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Xbox One is powered by Windows, but can Microsoft make you care?

Xbox One is powered by Windows, but can Microsoft make you care?

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Microsoft finally unveiled its next-generation Xbox One console today. Amongst the fanfare of entertainment features, an improved controller, and the centerpiece of Kinect, the company revealed details on the architecture that powers its next console. More importantly, Microsoft says it's running Windows. The company told press that it's marrying its Windows Phone and Windows 8 user interface to the Xbox more closely than ever before, and that in fact the new Xbox is running three operating systems in total. What does that even mean, though?

"Three operating systems in one."

"The soul of the new system is the Xbox One architecture. Three operating systems in one," says Whitten. It sounds like an impressive software achievement, but when you look at it more closely you might be left confused. Those three operating systems loosely break down into a host OS that boots the new console, and two separate environments for gaming and applications. The first is the base Xbox operating system that has been improved for instant access to the hardware, and the second is the key Windows kernel that provides "access to web-powered applications and experiences." The third and final part "connects these two operating systems" to enable the instant switching and multitasking that Microsoft demonstrated on stage.

Boyd Multerer, director of development for Xbox, confirmed Dave Cutler — "the father of Windows NT" — was involved in the creation of virtual environments that allow the Xbox One to switch back and forth between games and apps. "This guy invented operating systems," says Multerer. It's clear Microsoft has spent a lot of time planning this technology, with a strong Windows involvement, but that's as close as we got to learning why this matters to the Xbox platform.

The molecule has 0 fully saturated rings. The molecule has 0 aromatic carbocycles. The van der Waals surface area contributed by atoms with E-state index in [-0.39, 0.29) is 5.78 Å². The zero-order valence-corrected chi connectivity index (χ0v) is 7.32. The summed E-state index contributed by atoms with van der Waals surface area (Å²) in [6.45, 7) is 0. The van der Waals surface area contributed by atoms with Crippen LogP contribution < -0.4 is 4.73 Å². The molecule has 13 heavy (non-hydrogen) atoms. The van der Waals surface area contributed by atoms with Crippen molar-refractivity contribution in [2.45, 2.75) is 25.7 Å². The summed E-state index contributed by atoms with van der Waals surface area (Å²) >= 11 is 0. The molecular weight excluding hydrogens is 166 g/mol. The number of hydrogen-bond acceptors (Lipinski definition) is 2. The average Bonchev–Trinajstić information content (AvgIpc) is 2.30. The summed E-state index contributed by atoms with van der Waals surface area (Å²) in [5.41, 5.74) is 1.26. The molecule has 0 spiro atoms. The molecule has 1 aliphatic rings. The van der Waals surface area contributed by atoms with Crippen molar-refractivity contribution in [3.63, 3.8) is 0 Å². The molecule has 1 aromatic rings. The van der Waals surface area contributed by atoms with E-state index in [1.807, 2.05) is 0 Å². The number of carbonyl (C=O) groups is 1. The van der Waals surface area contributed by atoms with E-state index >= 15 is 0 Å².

Will there be more than just web apps?

Also, it sounds like while Microsoft intends to make third-party app developers welcome, it may not be as simple as loading up a Windows app on the Xbox and pressing "run." Marc Whitten told press that the app platform would be focused on "web-powered applications," and Wired reports that Microsoft's Xbox environment will run apps separately to games, suggesting that they won't have access to all the resources. Microsoft's come a long way towards making it easy for app developers across PC, tablet, and phone to share code, as we've seen with Windows 8, Windows RT, and Windows Phone. Presently, apps developed using the WinRT runtime can run natively on both Windows 8 and Windows RT, and Windows Phone can use a subset of their code.

"I imagine it will be exactly how Windows Phone is compared to Windows 8 and RT," says Matt Cavanagh, a Windows developer based in South Africa, of where Xbox fits into that schema. The similarities could mean a subset of code can be shared from Windows 8 or Windows Phone apps, but that it also needs tweaking for the Xbox environment. This would allow developers to port apps across to the Xbox One. It all sounds simple and easy, but there's bound to be some very real limitations.

Perhaps the most important thing Microsoft failed to reveal is whether Xbox will have an app store. Cavanagh wants to know how developers can get apps into a store for Xbox and directly into the living room. "I want confirmation that the Xbox will be possible to target just like Windows Phone and Windows 8 are." A separate store could be key for developers, allowing them to monetize applications across each individual platform.

Live Tiles take hold as we await TV apps

Developers and end users will want to know what type of applications you can produce and run for the Xbox One, and it could be a key part of Microsoft's success or failure with its ambitious TV plans. A lot of companies are attempting to build the next-generation TV experience, with smart apps or smart TVs, but none have been successful in a crowded market. Microsoft is set to fully detail its Xbox development platform at Build in June, but until then we'll be left guessing about its viability. Microsoft seems confident, but times have changed since a closed platform like the Xbox 360 was an acceptable thing. With the Xbox One, the apps and ecosystem could signal victory or defeat.